Now, this will take a few years to build out, and really it's something of a gamble as to whether they're going to be able to pull this off. A cynic would say that in the big trend of consolidation of the global auto business, Fiat and Chrysler were both companies that were kind of expected to die off. But instead, they've found their way to a mash-up that has the makings of a thriving global automaker, and while they still have a lot of work to do, we have to give them some benefit of the doubt here, simply because the products so far have been good. The overhauled Grand Cherokee is terrific, the Ram is a very strong contender, the new Chrysler 200 looks promising, the new Maserati sedans have gotten good reviews, and those are just starting points.

But consider that the whole company is going to be built out around these bones -- for instance, the platform that underpins the Maseratis will be used in the next-generation Dodge Charger and Chrysler 300, obviously with lower-cost parts to some extent, but still, if the basic quality and execution is there, it should continue to be there. So I'm optimistic about their chances. We'll see. Thanks for watching, and Fool on.

John Rosevear owns shares of Ford. The Motley Fool recommends BMW and Ford and owns shares of Ford. Try any of our Foolish newsletter services free for 30 days. We Fools don't all hold the same opinions, but we all believe that considering a diverse range of insights makes us better investors. The Motley Fool has a disclosure policy.

4 in 5 Americans Are Ignoring Buffett's Warning

Don't be one of them.

Jun 12, 2015 at 5:01PM

Admitting fear is difficult.

So you can imagine how shocked I was to find out Warren Buffett recently told a select number of investors about the cutting-edge technology that's keeping him awake at night.

This past May, The Motley Fool sent 8 of its best stock analysts to Omaha, Nebraska to attend the Berkshire Hathaway annual shareholder meeting. CEO Warren Buffett and Vice Chairman Charlie Munger fielded questions for nearly 6 hours.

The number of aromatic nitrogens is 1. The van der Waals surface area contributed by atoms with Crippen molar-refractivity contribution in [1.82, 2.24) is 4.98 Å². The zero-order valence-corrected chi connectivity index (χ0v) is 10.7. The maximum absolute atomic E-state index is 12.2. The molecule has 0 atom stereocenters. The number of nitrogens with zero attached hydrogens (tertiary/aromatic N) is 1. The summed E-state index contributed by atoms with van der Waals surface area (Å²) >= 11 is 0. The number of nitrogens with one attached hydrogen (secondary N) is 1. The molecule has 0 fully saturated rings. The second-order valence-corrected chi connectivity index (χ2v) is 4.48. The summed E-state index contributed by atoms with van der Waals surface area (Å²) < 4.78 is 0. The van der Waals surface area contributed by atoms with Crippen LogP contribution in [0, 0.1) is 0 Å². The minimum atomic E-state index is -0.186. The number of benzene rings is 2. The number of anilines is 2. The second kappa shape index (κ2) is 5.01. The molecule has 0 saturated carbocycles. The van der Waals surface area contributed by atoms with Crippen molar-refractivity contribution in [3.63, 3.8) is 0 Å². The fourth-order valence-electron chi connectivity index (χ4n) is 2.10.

The catch was: Attendees weren't allowed to record any of it. No audio. No video. 

Our team of analysts wrote down every single word Buffett and Munger uttered. Over 16,000 words. But only two words stood out to me as I read the detailed transcript of the event: "Real threat."

That's how Buffett responded when asked about this emerging market that is already expected to be worth more than $2 trillion in the U.S. alone. Google has already put some of its best engineers behind the technology powering this trend. 

The amazing thing is, while Buffett may be nervous, the rest of us can invest in this new industry BEFORE the old money realizes what hit them.

KPMG advises we're "on the cusp of revolutionary change" coming much "sooner than you think."

Even one legendary MIT professor had to recant his position that the technology was "beyond the capability of computer science." (He recently confessed to The Wall Street Journal that he's now a believer and amazed "how quickly this technology caught on.")

Yet according to one J.D. Power and Associates survey, only 1 in 5 Americans are even interested in this technology, much less ready to invest in it. Needless to say, you haven't missed your window of opportunity. 

Think about how many amazing technologies you've watched soar to new heights while you kick yourself thinking, "I knew about that technology before everyone was talking about it, but I just sat on my hands." 

Don't let that happen again. This time, it should be your family telling you, "I can't believe you knew about and invested in that technology so early on."

That's why I hope you take just a few minutes to access the exclusive research our team of analysts has put together on this industry and the one stock positioned to capitalize on this major shift.

Click here to learn about this incredible technology before Buffett stops being scared and starts buying!

David Hanson owns shares of Berkshire Hathaway and American Express. The Motley Fool recommends and owns shares of Berkshire Hathaway, Google, and Coca-Cola.We Fools don't all hold the same opinions, but we all believe that considering a diverse range of insights makes us better investors. The Motley Fool has a disclosure policy.

©1995-2014 The Motley Fool. All rights reserved. | Privacy/Legal Information